Bankruptcy Petition Preparers
Bankruptcy petition preparers (BPPs) are individuals who can help the debtor with filling out the official forms, printing them out, and placing them in the order that the local court prefers. BPPs are considered to be a debt relief agency, and are regulated as, and are legally prohibited from giving legal advice, such as what chapter to file under; what debts will be discharged; or to provide legal references that are required in some of the forms, such as those for claiming exemptions, nor can they help the debtor with the Chapter 13 repayment plan, which is probably the most difficult form to fill out in a Chapter 13 bankruptcy. BPPs generally charge between $100 and $200, depending on the district; however, they are subject to legal caps because the BPPs are only supposed to be helping the debtor to type the forms and organize them, not provide legal advice.
BPPs do not require any specific training or experience, but are regulated by §110 of the Bankruptcy Code and supervised by the United States Trustee. The BPP must file Form B-280, Disclosure of Compensation of Bankruptcy Petition Preparer, which must have the name, address, telephone number, and security number of the BPP and the amount and timing of the debtor's payment to the BPP, and an itemized list of the documents that were actually prepared.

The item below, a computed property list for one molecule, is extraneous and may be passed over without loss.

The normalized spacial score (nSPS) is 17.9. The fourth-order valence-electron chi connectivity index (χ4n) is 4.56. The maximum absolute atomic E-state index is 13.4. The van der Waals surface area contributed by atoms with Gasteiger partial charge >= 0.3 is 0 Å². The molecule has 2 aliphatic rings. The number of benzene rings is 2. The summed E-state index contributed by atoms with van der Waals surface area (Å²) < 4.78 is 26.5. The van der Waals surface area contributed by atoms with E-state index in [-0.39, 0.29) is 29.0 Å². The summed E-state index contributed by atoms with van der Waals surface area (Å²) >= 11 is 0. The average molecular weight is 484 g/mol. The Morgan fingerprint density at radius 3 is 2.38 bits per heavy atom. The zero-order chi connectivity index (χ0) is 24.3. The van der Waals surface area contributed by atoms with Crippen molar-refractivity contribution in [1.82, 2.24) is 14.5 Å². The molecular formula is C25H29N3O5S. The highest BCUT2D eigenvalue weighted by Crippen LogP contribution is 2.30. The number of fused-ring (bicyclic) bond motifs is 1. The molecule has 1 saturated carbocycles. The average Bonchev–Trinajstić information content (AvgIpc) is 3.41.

At the creditors meeting, the trustee may ask the debtor about the BPP, including what they actually did and what they charged, and whether the BPP provided any legal advice. In some districts, they may not even be allowed to provide you written materials on bankruptcy law. If BPP is found to have violated the law, then the BPP may be forced to return the debtor's fee.
BPPs must submit a statement under oath with each petition stating how much they were paid in the previous 12 months and any fees that the debtor still has to pay. Larger fines are imposed on the BPP if they help the debtor to engage in any fraudulent act or to commit fraud. Because of the limited fee, many BPPs will only work on Chapter 7 cases because they are much simpler to file and because the BPPs are not permitted to help the debtor to draft a repayment plan, which is the most complicated form that must be submitted, since that is considered to be legal advice.
Tips: BPPs may be unnecessary nowadays because the United States Trustee's website provides the official bankruptcy forms that can be filled in, although they cannot be saved to disk.
However, these forms can be saved on disk by printing to a file such as a PDF file or Microsoft's XPS format as a record of the petition. However, make sure that they print out correctly and be aware that the file cannot be altered afterward.
The best way to search for a bankruptcy petition preparer is by searching for those terms combined with the name of the bankruptcy court district where you have to file or your zip code.